Dec. 1, 1955: Rosa Parks Refuses to Give Up Her Seat

rosa_parks_desegregation_workshop

Rosa Parks at a desegregation workshop at Highlander Folk School in Tennessee in July of 1955 (six months before the boycott). Also in the photo: Septima Poinsette Clark, F.D. Patterson, and C.H. Parrish. Photo: Civil Rights Digital Library.

On Dec. 1, 1955 Rosa Parks refuses to give up her seat on a bus in Montgomery, Ala.

Four days earlier, on November 27, 1955, Rosa Parks attended a packed mass meeting at Dexter Avenue Baptist Church to hear Dr. T. R. M. Howard speak. Howard was the lead organizer in the Emmett Till case–the 14-year-old Chicago boy who had been tortured and murdered in Money, Mississippi. Howard had helped draw attention to the lynching and locate witnesses; Emmett’s mother Mamie Till had stayed at his house during the trial.

Howard had come before a packed mass meeting in Montgomery because the two men who had killed Till— Roy Bryant and J.W. Milam—had recently been acquitted by an all-white jury, and Howard was travelling the country try to raise attention on the acquittal and continue to press forward. Rosa Parks was sickened, angry, depressed and horrified. She had been fighting to get justice in cases like these for more than a decade. With the Till case, as horrible as it was, the amount of attention had heartened her. The two men had actually been indicted. But then they walked free.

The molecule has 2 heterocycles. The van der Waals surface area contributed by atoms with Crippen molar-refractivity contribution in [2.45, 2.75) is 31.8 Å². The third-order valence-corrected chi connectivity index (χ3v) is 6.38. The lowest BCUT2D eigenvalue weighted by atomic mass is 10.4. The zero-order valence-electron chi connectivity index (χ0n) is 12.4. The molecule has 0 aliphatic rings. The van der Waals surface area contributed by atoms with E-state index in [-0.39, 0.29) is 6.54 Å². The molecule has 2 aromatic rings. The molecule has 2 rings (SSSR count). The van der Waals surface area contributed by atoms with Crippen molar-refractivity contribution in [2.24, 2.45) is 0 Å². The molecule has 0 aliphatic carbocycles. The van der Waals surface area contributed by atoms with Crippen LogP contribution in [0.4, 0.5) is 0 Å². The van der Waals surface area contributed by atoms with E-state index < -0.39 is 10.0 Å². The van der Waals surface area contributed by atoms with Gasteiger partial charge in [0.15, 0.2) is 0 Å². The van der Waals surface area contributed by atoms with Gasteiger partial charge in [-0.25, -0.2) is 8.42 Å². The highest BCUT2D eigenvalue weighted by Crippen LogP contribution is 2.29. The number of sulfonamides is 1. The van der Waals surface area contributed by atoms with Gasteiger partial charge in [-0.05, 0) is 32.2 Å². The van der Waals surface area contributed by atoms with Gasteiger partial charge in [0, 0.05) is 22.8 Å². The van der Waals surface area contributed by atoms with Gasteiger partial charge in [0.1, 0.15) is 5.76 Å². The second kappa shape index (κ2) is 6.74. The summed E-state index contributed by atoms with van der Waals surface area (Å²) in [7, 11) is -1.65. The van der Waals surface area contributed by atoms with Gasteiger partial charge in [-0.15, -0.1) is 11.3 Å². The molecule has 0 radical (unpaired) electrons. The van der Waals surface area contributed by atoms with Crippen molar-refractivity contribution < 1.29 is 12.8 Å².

Four days later, when bus driver James Blake asked Rosa Parks to give up her seat—”pushed as far as she could be pushed,” she refused. She later told Till’s mother that she had thought of Emmett in that moment. When two police officers boarded the bus and asked her why she didn’t didn’t get up, Parks challenged them, “Why do you push us around.” Rosa Parks’ bus stand was not just a reaction to bus segregation but also to a pattern of injustice in the criminal justice system–and her determination to stand against it.

This story is from the website for The Rebellious Life of Mrs. Rosa Parks, courtesy of Jeanne Theoharis. Read more.

Here are resources for teaching about the true story of the Montgomery Bus Boycott.

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